- Producer Michael Schubert
- Addressing Falls Risk in Regional Australia: Do We Need to Rethink our Approach?
- The bride of the sky: The implications of the “aurus” for the Egyptian Tentmakers
THE 5 MINUTE RESEARCH PITCH
Welcome to the SoundMinds 5 Minute Research Pitch 2017 Finals Presentations. The 5 Minute Research Pitch is a competition for academics to present their research in 5 minutes. That’s it, they can use 3 slides – and there are no more rules. Pictured above are the 2017 finalists.
Researchers from 7 universities competed this year within their university in two categories: Science& Health: and Arts, Humanities & Social Sciences. The winner in each category heads off to the finals.
This year, the competition was hosted by Central Queensland University, because one of their researchers [Dr Melanie Hayman] was the 2016 overall winner. You can hear more from Melanie in the SoundMinds episode Fit4Two where she discusses her innovative and entrepreneurial research about fitness during pregnancy.
The competition was held at the Central Queensland University campus in Melbourne, hosting the competitors from seven universities:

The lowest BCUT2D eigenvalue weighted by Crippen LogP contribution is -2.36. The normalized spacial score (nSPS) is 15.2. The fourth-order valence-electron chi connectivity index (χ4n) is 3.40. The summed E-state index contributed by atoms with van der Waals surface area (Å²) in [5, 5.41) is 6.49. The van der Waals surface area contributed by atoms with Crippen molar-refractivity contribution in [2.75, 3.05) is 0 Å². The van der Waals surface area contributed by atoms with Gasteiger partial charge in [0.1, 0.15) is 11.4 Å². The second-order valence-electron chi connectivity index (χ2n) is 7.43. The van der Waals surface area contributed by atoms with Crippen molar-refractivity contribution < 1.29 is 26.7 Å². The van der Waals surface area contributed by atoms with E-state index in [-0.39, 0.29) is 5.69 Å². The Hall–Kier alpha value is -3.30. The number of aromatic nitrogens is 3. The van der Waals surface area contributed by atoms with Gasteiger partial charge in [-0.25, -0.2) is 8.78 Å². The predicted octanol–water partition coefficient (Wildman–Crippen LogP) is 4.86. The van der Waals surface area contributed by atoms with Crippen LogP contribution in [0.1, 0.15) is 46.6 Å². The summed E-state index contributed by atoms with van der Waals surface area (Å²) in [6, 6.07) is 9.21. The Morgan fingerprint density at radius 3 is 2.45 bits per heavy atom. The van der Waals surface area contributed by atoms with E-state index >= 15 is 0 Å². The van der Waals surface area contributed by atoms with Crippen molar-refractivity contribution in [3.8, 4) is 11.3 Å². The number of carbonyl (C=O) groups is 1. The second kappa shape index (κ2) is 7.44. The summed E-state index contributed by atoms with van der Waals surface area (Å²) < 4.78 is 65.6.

- Central Queensland University
- Australian Catholic University
- Charles Sturt University
- Southern Cross University
- Southern Queensland University
- University of Tasmania
- Victoria University
It takes more than knowledge about your research. It takes preparation and precision. You are disqualified at 5:00 minutes and if the slides don’t work, you’re on your own. In the world of academics, outside of publishing and taking the knowledge about our world forward, communication is essential, whether to colleagues, students, the public or potential funders.
“So often, this is what’s missing in research, passion for the project and the ability to explain it simply and effectively.”
Professor Scott Bowman (Vice Chancellor, Central Queensland University)
In this episode we feature two academics from Charles Sturt University. Kristy Robson researches risk management and approaches to rehabilitation after falls and Sam Bowker ponders the implication of the appliqued “aurus” for Egyptian Tentmakers, then and now.
Dr Kristy Robson
Kristy Robson lectures in the School of Podiatry and her research interests in include injury risk management and falls in rural settings.
Dr Sam Bowker is a Lecturer in Art History and Visual Culture at Charles Sturt University. His current major research project is an art historical survey of Khayamiyya, or Egyptian Tentmaker Applique, from the late Ottoman Empire to the present. This has resulted in exhibitions around Australia and for the Islamic Art Museum Malaysia, which hosts an annual scholars-in-residence program for CSU students.